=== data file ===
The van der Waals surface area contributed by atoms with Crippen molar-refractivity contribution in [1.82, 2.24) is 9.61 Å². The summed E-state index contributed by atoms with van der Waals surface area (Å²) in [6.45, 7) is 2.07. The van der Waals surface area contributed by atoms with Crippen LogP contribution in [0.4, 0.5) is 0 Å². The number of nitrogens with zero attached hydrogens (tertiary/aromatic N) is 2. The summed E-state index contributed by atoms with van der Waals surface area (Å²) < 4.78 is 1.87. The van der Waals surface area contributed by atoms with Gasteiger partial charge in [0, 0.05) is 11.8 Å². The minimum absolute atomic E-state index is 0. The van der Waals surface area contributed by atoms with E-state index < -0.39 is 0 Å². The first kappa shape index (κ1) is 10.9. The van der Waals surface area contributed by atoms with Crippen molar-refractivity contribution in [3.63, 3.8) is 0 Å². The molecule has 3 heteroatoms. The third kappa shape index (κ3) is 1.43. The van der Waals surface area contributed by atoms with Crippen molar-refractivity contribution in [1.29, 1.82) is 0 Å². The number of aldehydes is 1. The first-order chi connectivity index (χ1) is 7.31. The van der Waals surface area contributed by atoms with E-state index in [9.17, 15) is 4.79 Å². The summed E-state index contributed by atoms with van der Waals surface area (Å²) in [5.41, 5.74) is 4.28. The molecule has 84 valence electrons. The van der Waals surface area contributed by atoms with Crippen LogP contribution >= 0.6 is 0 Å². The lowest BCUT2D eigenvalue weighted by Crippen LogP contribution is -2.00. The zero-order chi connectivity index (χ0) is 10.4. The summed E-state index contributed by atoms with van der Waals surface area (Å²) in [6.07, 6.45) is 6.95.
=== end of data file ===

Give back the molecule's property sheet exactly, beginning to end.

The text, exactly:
The van der Waals surface area contributed by atoms with Crippen molar-refractivity contribution in [1.82, 2.24) is 9.61 Å². The summed E-state index contributed by atoms with van der Waals surface area (Å²) in [6.45, 7) is 2.07. The van der Waals surface area contributed by atoms with Crippen LogP contribution in [0.4, 0.5) is 0 Å². The number of nitrogens with zero attached hydrogens (tertiary/aromatic N) is 2. The summed E-state index contributed by atoms with van der Waals surface area (Å²) < 4.78 is 1.87. The van der Waals surface area contributed by atoms with Gasteiger partial charge in [0, 0.05) is 11.8 Å². The minimum absolute atomic E-state index is 0. The van der Waals surface area contributed by atoms with E-state index < -0.39 is 0 Å². The first kappa shape index (κ1) is 10.9. The van der Waals surface area contributed by atoms with Crippen molar-refractivity contribution in [3.63, 3.8) is 0 Å². The molecule has 3 heteroatoms. The third kappa shape index (κ3) is 1.43. The van der Waals surface area contributed by atoms with Crippen molar-refractivity contribution in [1.29, 1.82) is 0 Å². The number of aldehydes is 1. The first-order chi connectivity index (χ1) is 7.31. The van der Waals surface area contributed by atoms with E-state index in [9.17, 15) is 4.79 Å². The summed E-state index contributed by atoms with van der Waals surface area (Å²) in [5.41, 5.74) is 4.28. The molecule has 84 valence electrons. The van der Waals surface area contributed by atoms with Crippen LogP contribution >= 0.6 is 0 Å². The lowest BCUT2D eigenvalue weighted by Crippen LogP contribution is -2.00. The zero-order chi connectivity index (χ0) is 10.4. The summed E-state index contributed by atoms with van der Waals surface area (Å²) in [6.07, 6.45) is 6.95.